Nikki's Reviews > Silver Phoenix

Silver Phoenix by Cindy Pon
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Feb 08, 11

bookshelves: children-s-and-ya, fantasy, dragons
Read in July, 2010

Up to a point, this review shouldn't be majorly spoilery about events (although it will be about themes). I'll let you know just before I do the spoilery part.

I had honestly never heard of Cindy Pon until the day before yesterday, and I might not have picked up her book to read even if I had. Mostly because I'm not supposed to be buying new books at the moment, admittedly. But inkstone's post about it, here, a post about the whitewashing of the covers for this book, caught my eye. You can find other links on the matter here, including a place to preview the first seventy pages of the novel.

The story in brief: Silver Phoenix is a book heavily based on Chinese myth and history. The original cover is striking and beautiful, to my mind: it has the protagonist, Ai Ling, front and centre, dressed in a Chinese style. But... the book wasn't selling. This was partly because mainstream bookstores didn't stock it, although I know that this isn't a surprise, at least in the case of Borders. In any case, the publisher, in making the paperback, decided to redo the cover. Now, according to Cindy Pon herself, she totally supports the decision of her publisher, and they are working to include Chinese elements and keep those elements strongly present in the covers. But looking at the covers, which you can see here, I don't see that. I see something that looks a lot more like urban fantasy. That looks like it might be the cover of any number of the YA books I've picked up (and usually, put straight back down again with a sigh). Her clothing, the little we can see of her face... she looks more like me than she looks like the original vision of Ai Ling.

In any case, in all this discussion, I got interested in the book and bought it -- the hardcover, with the original artwork. I'm told that this isn't going to help, but I wanted to read this book, and to be able to talk about it, and to have it with the original artwork.

I ordered it, it arrived today, and I finished it just before I started writing this. It's easy to read and very accessible, and the story surprised me in two very major ways and a couple of more minor ones. It really isn't anything like the Generic YA Book my brain conjured up on looking at the new covers. The mythology is somewhat new to me, and it's lovely to wander through a story in which what happens next isn't what I would expect from a typical Western fantasy novel. The plot is bold -- it doesn't shy away from rape and death, from men trying to force young girls to do what they want.

Parts of the plot felt a little thin to me, unfortunately. The sheer onslaught of the demons, and the way Ai Ling's powers quickly develop to handle any problem, are part of that, and also that I didn't feel that the problem, the climax, was quite worth the level of supernatural intervention we were seeing. I didn't feel major peril to the whole land of Xia, only to Ai Ling herself. That part is well written -- tense, a little difficult to read, in the way that it should be -- but it didn't quite seem to fit. And the freedom Ai Ling is given doesn't feel realistic -- although, granted, that's based partially on my own limited and Western understanding of the conditions in China for women in an equivalent sort of time period.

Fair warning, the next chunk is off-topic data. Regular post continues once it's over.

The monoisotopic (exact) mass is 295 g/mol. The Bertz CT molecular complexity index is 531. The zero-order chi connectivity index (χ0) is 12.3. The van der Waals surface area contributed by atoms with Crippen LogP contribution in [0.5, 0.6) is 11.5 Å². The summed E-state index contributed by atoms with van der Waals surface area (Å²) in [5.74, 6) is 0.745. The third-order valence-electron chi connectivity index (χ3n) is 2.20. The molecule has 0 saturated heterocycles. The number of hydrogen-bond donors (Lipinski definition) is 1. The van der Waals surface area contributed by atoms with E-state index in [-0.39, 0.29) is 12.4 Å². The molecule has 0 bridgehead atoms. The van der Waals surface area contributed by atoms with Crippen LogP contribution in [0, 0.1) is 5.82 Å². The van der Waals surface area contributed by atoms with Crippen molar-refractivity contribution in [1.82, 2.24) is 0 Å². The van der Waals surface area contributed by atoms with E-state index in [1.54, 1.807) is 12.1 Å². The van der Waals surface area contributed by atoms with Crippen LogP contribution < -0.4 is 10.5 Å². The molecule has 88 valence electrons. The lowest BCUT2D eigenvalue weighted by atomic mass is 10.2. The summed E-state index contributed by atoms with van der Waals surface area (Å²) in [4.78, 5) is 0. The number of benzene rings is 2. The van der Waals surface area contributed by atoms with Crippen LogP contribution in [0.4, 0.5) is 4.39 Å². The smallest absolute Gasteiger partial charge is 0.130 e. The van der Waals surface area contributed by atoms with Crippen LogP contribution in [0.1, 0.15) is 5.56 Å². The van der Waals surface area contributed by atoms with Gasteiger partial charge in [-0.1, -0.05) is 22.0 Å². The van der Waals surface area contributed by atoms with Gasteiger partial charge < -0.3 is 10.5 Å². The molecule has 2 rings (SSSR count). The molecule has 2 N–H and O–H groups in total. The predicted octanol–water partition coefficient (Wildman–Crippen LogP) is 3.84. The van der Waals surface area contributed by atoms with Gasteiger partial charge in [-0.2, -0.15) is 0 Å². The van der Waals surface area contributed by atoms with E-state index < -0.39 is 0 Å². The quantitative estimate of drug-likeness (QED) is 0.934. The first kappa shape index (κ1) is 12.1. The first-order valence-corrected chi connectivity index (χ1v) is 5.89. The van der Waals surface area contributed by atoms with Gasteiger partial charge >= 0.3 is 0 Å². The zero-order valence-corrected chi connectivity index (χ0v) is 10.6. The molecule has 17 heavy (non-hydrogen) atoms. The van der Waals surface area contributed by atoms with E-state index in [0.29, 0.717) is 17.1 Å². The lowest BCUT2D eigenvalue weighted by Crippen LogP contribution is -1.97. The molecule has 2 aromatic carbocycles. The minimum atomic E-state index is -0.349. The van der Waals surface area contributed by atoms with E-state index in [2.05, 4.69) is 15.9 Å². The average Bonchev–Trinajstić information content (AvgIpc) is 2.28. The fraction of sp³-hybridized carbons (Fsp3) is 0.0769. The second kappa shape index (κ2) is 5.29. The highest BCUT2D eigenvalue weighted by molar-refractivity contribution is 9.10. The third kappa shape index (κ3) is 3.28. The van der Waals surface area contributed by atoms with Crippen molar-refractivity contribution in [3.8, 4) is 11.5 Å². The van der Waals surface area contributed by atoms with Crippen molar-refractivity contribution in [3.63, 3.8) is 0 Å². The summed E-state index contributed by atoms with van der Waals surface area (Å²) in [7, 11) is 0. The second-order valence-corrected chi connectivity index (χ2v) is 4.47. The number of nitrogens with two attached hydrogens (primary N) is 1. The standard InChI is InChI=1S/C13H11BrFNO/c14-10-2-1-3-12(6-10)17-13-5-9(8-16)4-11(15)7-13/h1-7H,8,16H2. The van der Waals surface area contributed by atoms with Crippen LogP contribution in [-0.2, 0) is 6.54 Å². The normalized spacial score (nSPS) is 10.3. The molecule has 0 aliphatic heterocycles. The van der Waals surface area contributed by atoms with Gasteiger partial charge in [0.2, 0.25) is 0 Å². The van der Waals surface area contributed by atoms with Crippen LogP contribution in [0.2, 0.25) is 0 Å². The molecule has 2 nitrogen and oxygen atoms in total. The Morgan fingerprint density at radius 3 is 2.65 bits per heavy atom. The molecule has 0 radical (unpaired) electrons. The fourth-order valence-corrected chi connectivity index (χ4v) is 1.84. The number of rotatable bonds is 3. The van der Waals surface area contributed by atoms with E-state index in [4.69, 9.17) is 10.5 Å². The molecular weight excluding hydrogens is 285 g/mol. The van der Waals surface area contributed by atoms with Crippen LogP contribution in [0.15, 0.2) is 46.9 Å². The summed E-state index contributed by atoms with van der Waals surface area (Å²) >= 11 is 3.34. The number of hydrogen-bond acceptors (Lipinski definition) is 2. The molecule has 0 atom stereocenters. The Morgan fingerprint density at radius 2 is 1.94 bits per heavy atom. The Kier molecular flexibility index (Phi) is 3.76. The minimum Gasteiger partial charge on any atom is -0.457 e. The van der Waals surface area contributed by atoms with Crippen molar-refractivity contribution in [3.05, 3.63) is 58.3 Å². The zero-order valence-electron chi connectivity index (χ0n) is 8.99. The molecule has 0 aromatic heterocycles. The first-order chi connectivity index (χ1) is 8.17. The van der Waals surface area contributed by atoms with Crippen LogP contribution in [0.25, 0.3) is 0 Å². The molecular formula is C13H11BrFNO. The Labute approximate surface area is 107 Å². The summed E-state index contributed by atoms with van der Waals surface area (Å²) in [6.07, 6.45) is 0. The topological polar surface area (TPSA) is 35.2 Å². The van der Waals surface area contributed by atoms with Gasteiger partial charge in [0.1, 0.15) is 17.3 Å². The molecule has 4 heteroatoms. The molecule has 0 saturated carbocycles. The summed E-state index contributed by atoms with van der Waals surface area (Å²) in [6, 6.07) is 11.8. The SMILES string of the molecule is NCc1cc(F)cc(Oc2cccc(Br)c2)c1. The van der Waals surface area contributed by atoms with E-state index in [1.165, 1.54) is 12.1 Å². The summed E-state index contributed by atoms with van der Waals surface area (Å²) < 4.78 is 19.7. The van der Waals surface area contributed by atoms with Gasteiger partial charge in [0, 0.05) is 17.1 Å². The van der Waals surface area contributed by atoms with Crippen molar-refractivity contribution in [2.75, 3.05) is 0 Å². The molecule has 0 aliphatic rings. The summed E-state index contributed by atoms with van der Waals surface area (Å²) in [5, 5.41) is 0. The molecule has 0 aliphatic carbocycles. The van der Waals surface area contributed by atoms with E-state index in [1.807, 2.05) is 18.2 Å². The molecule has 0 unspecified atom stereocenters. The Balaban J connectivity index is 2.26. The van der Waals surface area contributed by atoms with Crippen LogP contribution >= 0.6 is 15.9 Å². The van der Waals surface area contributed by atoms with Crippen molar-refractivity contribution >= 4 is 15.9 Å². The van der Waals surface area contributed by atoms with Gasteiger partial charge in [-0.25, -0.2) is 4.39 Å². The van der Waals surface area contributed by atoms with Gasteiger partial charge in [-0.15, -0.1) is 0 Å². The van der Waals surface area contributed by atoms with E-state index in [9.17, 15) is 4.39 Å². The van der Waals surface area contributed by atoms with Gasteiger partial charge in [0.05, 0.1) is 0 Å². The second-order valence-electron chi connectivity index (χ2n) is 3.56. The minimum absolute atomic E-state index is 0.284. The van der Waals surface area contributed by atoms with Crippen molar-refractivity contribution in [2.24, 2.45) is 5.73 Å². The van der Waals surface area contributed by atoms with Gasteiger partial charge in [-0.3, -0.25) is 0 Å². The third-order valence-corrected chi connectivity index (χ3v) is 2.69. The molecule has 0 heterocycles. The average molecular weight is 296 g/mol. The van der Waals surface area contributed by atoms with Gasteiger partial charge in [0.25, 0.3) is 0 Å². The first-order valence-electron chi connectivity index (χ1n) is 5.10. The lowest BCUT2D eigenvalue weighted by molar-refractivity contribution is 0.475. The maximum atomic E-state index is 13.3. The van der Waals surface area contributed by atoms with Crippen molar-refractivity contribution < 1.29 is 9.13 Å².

This next bit is spoilery, because I want to talk about the two big surprises and one of the minor ones.

The first surprise: we get to know and like a character who ultimately dies. I was so sure Ai Ling would go through with her plan to bring him back, but she doesn't. I think that's great. A touch of realism. Acceptance that you have to let someone go -- no matter how much you like them.

The second surprise: the potential love interests do not fall into each other's arms at the end. I expected it all along and was glad when it didn't happen. It's different.

The minor surprise of most note: Ai Ling loves to eat. Here is a girl who thinks food is important, who enjoys eating. I don't know to what extent the attitude is reflected in YA, but the girls I knew at the age of seventeen were all about being thin. Open enjoyment of food... well. Not really the done thing. But here is Ai Ling, enjoying food! It made me smile so much.

Overall, it was a story I enjoyed. I enjoyed the characters, the plot, the mythology, the clear and easy prose style. It isn't my top recommendation of this year, or anything like that, but it's a solid and entertaining story, and if this review has intrigued you in any way, I hope you'll pick it up.

08/02/2011: An edit to add in a couple of links! A critique of the 'feminism' of this book, and a critique of the writing and plotting. (Both are very negative toward the book; interesting reading, even if you enjoyed it -- perhaps especially if you enjoyed it, as you have to re-examine your feelings on the topic.)
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Nikki Well, I know a Borders employee who told me that in the US, Borders passes over most debut YA authors unless they're sure it'll sell. They were struggling in the UK and have had to close all the stores here (sadly, since I loved Borders: in Cardiff they did have both a good fantasy section and a decent YA section), and they're not doing much better in the US. I don't know what the story with the other stores is: possibly similar.

I really enjoyed it! Not in the sense that I think it's going to stay in my mind (other than because of the covers debacle) and haunt me, but in the sense that I read it quickly and was delighted by a lot of what I read. I hope you do get hold of a copy, and that you enjoy it.


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